We have a sort of Good News to start the week, and it comes from something of an odd source: Washington Post columnist Dana Milbank, who some time back I dubbed Our Lord of Perpetual Smirk.
He reports, quoting,
There is no denying it: Climate-change deniers are in retreat.In fact, this has reached the point, he says, where the deniers are denying they ever denied. This is nothing new for right-wingers and their corporate backers; I recall writing to a friend sometime in the 1980s about how, when facts become so overwhelming even they can't deny them, conservatives will try to change the subject by "airily acknowledging what they previously vociferously denied. 'Oh sure, that. Of course, that. But not this other.'"
What began as a subtle shift away from the claim that man-made global warming is not a threat to the planet has lately turned into a stampede.
In the case of climate change, it's trying to move from questioning the existence of human-driven global warming to grousing about how much it will cost to do anything about it and whining about "regulations."
In fact, it has gotten to the point where even American Legislative Exchange Council, or ALEC, which pushes right wing state-level laws that are often written by industry lobbyists, is feeling the heat. As recently as 2013, ALEC was offering "model legislation," still available at its website, to state lawmakers saying that the science on climate change was uncertain about the role of human activity ad that "such activity may lead to deleterious, neutral or possibly beneficial climatic changes."
At recently as December, a speaker at an ALEC meeting got applause for declaring "carbon dioxide is not a pollutant" but rather "the very elixir of life."
But now, ALEC, which has been losing corporate members and sponsors over the issue of climate change, has threatened to sue two major activist groups, Common Cause and the League of Conservation Voters, for even suggesting that ALEC has a problem on the issue. ALEC's lawyers demanding that the two groups immediately "cease making false statements" and "remove all false or misleading material" suggesting that ALEC does not believe in global warming. That's how bad it's gotten for the right.
Both groups, by the way, say they will do no such thing and point to ALEC's own record and its model legislation as evidence of their contention.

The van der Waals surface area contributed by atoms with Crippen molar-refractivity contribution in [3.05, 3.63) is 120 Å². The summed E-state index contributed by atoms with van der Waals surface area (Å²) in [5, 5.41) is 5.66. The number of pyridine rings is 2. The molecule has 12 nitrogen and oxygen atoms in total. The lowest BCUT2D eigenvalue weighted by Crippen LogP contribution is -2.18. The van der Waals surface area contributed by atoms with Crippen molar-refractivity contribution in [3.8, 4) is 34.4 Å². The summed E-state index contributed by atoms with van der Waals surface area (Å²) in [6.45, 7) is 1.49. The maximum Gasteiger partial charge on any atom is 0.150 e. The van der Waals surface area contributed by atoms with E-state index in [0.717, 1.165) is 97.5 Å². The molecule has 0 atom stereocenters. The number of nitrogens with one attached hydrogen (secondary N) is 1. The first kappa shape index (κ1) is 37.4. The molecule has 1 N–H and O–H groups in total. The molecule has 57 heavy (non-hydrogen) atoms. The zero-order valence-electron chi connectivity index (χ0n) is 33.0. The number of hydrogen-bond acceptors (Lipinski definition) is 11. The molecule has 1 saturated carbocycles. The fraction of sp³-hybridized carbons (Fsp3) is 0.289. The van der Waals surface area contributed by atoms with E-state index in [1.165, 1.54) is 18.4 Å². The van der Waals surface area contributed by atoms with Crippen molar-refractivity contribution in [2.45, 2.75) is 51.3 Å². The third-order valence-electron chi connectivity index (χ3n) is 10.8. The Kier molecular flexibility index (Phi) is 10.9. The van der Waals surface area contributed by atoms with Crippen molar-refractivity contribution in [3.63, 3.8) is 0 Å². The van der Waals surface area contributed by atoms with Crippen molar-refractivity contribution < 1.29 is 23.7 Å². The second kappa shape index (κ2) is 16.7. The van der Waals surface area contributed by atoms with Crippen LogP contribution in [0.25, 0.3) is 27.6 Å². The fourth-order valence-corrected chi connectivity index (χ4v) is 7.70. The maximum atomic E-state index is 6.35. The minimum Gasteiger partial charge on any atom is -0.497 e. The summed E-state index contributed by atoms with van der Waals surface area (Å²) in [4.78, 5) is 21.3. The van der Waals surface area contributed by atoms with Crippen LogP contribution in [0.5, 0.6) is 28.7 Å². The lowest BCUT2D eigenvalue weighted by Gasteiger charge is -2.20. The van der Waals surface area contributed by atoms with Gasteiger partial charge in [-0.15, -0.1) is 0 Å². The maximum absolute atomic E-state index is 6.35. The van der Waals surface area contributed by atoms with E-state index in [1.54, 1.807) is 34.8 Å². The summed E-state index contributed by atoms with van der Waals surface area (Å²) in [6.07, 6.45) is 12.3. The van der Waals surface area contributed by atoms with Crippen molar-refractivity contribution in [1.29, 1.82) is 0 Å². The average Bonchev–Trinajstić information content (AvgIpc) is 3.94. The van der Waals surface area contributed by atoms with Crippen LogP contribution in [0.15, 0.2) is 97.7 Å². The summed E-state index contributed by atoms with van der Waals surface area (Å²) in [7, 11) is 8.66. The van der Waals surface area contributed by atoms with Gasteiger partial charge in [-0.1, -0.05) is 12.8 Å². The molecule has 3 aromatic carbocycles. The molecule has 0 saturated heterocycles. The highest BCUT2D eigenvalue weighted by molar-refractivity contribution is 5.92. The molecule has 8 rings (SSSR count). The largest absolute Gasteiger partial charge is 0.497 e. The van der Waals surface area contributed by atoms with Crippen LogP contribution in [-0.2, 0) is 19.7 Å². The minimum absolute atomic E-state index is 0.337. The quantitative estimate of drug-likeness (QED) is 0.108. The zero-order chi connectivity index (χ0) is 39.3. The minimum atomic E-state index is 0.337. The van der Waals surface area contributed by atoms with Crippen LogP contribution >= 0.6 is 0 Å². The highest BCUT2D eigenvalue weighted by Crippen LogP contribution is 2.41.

ALEC isn't the only example. The Heartland Institute is probably best known for backing the anti-science trash and latter-day incarnation of creationism called "intelligent design" used to attack the scientific theory of evolution. But the Institute also has previously embraced a description of it as "the world’s most prominent think tank promoting skepticism about man-made climate change."
But in December, a representative of the group, writing in the conservative journal Human Events, went the "airily admitting" route, saying the science on a human contribution to climate change is "settled ... in favor of the alarmists" and that the real issue is "technologies that can reduce CO2 emissions without destroying whole economies," which of course in their minds anything like a carbon tax or regulations on industry would.
Another example of the same tactic comes from one Scott Segal, a lobbyist for the energy industry, who now says "the science issue just isn’t as salient as it once was" and that while debate over the science was once "all the rage," now "the key issue" is whether regulations to do anything about it "cost too much, weaken reliability or are illegal." In other words "of course, that, but not this."
As Milbank notes, this is a tactical retreat, a retreat to what the corporations and their right-wing allies think is surer ground from which to resist things such as new and necessary restrictions on power-plant emissions
But here's the thing: Yes, it's a tactical retreat. But it is a retreat. A retreat that marks a shift in the debate from "is there human-driven climate change" to "what do we do about it." I expect the continuing corporate answer to that latter question to be "whatever you're proposing, we should do something else" which is why I remain a skeptic on whether or not we will actually do anything about global warming before it is well past too late, which it may already be.
But today I'm going to let myself enjoy the experience of knowing there is a level of fact on climate change that even the right can't deny along with whatever feeble hope that knowledge brings.
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